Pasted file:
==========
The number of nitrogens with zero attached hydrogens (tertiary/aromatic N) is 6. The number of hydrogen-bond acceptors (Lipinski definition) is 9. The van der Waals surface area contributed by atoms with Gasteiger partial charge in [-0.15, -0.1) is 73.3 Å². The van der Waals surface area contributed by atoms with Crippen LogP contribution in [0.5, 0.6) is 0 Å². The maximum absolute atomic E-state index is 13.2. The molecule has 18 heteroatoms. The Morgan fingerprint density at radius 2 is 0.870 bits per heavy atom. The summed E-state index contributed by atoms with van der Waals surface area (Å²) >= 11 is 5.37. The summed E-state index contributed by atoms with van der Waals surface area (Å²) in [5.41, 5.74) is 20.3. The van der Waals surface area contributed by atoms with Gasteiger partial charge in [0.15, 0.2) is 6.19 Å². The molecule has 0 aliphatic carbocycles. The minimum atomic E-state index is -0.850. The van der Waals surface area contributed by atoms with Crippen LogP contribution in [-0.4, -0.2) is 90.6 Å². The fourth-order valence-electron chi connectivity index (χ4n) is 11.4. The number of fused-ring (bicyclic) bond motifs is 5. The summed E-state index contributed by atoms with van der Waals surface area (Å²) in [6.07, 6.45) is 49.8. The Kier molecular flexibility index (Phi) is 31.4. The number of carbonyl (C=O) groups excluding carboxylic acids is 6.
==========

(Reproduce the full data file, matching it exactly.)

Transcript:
The number of nitrogens with zero attached hydrogens (tertiary/aromatic N) is 6. The number of hydrogen-bond acceptors (Lipinski definition) is 9. The van der Waals surface area contributed by atoms with Gasteiger partial charge in [-0.15, -0.1) is 73.3 Å². The van der Waals surface area contributed by atoms with Crippen LogP contribution in [0.5, 0.6) is 0 Å². The maximum absolute atomic E-state index is 13.2. The molecule has 18 heteroatoms. The Morgan fingerprint density at radius 2 is 0.870 bits per heavy atom. The summed E-state index contributed by atoms with van der Waals surface area (Å²) >= 11 is 5.37. The summed E-state index contributed by atoms with van der Waals surface area (Å²) in [5.41, 5.74) is 20.3. The van der Waals surface area contributed by atoms with Gasteiger partial charge in [0.15, 0.2) is 6.19 Å². The molecule has 0 aliphatic carbocycles. The minimum atomic E-state index is -0.850. The van der Waals surface area contributed by atoms with Crippen LogP contribution in [-0.4, -0.2) is 90.6 Å². The fourth-order valence-electron chi connectivity index (χ4n) is 11.4. The number of fused-ring (bicyclic) bond motifs is 5. The summed E-state index contributed by atoms with van der Waals surface area (Å²) in [6.07, 6.45) is 49.8. The Kier molecular flexibility index (Phi) is 31.4. The number of carbonyl (C=O) groups excluding carboxylic acids is 6.